Sophisticated generics

This article was originally published in VSJ, which is now part of Developer Fusion.

Back in the April issue of VSJ I explained some of the problems inherent in the strongly typed implementation of generics in C#. It all boiled down to the simple fact that a generic needs to be vague about the type it is designed to operate on – otherwise it wouldn’t be generic – but this vagueness makes it almost impossible to use operators and methods that belong to the generic type used in practice.

My objection was that in practical terms this shortcoming makes it difficult (but not impossible) to write a generic method that adds together two generic types. This left some readers with the idea that I am in some way not a fan of generics, and that they should be avoided. In fact, my position is quite the reverse. I’m constantly amazed at how the careful use of generics, especially the new generic classes in the .NET 2.0 framework, can make a very difficult algorithm very easy to implement, and enable us either to avoid a great deal of work or having to cut corners without them.

Here we are not concentrating on generics as a way of implementing type-general algorithms, but on implementing complex data structures. This is the most common way that generics enter day-to-day programming, and if this isn’t how you think about generics then you might like to consider the following example.

The task

The starting point of this project was a simple utility that polled a list of resources to see if they were available – in this specific case the resources were servers and being “available” was that they responded to a ping – but you can easily see that this is a general situation. The utility polls at a fixed interval, but only writes event data if a server’s status changes. The EventLog is used to record the status via a custom log file.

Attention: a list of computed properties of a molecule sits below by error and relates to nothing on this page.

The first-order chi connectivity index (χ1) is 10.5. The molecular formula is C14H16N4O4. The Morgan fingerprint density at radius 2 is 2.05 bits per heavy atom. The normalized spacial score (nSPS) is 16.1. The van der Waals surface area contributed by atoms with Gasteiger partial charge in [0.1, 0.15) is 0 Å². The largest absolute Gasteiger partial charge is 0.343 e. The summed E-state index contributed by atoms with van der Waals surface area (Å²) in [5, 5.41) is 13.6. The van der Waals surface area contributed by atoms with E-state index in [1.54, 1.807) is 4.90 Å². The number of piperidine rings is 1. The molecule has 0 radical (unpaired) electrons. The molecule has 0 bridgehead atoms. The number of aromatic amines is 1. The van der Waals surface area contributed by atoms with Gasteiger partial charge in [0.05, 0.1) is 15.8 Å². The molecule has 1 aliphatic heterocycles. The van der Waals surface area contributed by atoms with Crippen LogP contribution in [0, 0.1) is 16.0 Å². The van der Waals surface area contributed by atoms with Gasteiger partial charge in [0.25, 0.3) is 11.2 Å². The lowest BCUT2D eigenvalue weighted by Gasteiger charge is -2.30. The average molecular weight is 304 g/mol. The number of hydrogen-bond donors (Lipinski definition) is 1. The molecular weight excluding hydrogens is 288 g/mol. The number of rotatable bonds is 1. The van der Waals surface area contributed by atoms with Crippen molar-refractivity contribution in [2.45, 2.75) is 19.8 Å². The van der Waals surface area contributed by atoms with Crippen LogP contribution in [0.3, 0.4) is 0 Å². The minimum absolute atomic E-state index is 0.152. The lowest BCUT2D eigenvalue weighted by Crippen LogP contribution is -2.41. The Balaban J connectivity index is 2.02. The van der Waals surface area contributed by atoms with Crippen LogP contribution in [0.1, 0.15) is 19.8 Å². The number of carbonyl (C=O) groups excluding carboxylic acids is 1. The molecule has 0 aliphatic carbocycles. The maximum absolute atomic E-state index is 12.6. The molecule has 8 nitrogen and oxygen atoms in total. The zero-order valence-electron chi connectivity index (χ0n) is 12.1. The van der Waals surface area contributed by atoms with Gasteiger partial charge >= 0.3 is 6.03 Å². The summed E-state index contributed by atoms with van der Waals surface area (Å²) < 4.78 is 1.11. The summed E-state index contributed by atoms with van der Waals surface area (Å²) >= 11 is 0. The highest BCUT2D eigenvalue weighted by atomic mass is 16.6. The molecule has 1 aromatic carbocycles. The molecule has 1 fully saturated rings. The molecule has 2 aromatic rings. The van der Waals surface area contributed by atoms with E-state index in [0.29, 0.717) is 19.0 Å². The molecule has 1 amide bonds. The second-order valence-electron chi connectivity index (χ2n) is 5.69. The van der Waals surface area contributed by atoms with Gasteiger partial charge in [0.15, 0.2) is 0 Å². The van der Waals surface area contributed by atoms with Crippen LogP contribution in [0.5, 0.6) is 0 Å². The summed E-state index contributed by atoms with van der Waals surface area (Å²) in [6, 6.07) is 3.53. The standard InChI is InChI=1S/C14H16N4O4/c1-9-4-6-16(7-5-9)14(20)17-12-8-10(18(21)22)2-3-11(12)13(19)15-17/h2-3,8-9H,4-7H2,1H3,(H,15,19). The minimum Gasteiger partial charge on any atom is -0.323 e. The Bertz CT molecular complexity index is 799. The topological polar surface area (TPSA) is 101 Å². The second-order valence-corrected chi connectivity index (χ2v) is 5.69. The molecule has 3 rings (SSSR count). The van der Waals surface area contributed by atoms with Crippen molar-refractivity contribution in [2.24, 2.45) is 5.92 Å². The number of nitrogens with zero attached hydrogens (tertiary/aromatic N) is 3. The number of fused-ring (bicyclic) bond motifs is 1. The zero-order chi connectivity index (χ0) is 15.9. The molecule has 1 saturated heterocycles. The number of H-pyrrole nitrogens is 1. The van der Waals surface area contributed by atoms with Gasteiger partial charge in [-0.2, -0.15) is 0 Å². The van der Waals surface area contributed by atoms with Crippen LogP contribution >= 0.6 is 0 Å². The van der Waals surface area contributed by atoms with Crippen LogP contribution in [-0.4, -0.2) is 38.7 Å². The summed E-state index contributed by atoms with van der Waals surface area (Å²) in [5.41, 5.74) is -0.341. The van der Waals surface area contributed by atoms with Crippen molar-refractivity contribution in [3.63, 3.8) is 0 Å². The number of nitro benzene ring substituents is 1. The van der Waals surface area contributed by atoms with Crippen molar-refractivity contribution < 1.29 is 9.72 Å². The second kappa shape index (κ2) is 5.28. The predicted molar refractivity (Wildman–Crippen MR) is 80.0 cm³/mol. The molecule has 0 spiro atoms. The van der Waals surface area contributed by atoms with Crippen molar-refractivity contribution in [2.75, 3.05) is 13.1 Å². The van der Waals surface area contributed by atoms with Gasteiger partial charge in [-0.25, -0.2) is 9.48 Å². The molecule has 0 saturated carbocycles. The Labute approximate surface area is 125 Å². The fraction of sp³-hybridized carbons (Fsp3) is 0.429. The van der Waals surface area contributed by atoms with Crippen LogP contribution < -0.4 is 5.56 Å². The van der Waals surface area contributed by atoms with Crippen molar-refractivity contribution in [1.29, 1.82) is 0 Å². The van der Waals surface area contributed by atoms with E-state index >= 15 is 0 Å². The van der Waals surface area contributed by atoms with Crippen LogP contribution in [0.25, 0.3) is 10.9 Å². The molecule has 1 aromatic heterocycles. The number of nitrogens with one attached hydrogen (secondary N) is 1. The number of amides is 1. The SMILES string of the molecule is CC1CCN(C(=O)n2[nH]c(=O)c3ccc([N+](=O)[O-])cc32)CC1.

This is all very simple, but now we come to the problem of processing and analysing the log. The difficulty is that the analysis program doesn’t know the number of monitored servers it is going to encounter when it reads through the log. Each time it reads a record it has to check to see if it has seen that particular server before. If it has then it simply adds the data to the existing list of records for that server. If it hasn’t then it has to initialise a new list and start recording data for that server.

You can see that writing a program that scans the EventLog is a fairly standard sort of task that could be solved using an array of structs or something similar. The factors that make the task more difficult are that the number of arrays that you need, and the number of records each array has to store, isn’t known before you start the task – indeed it isn’t known until you finish the task.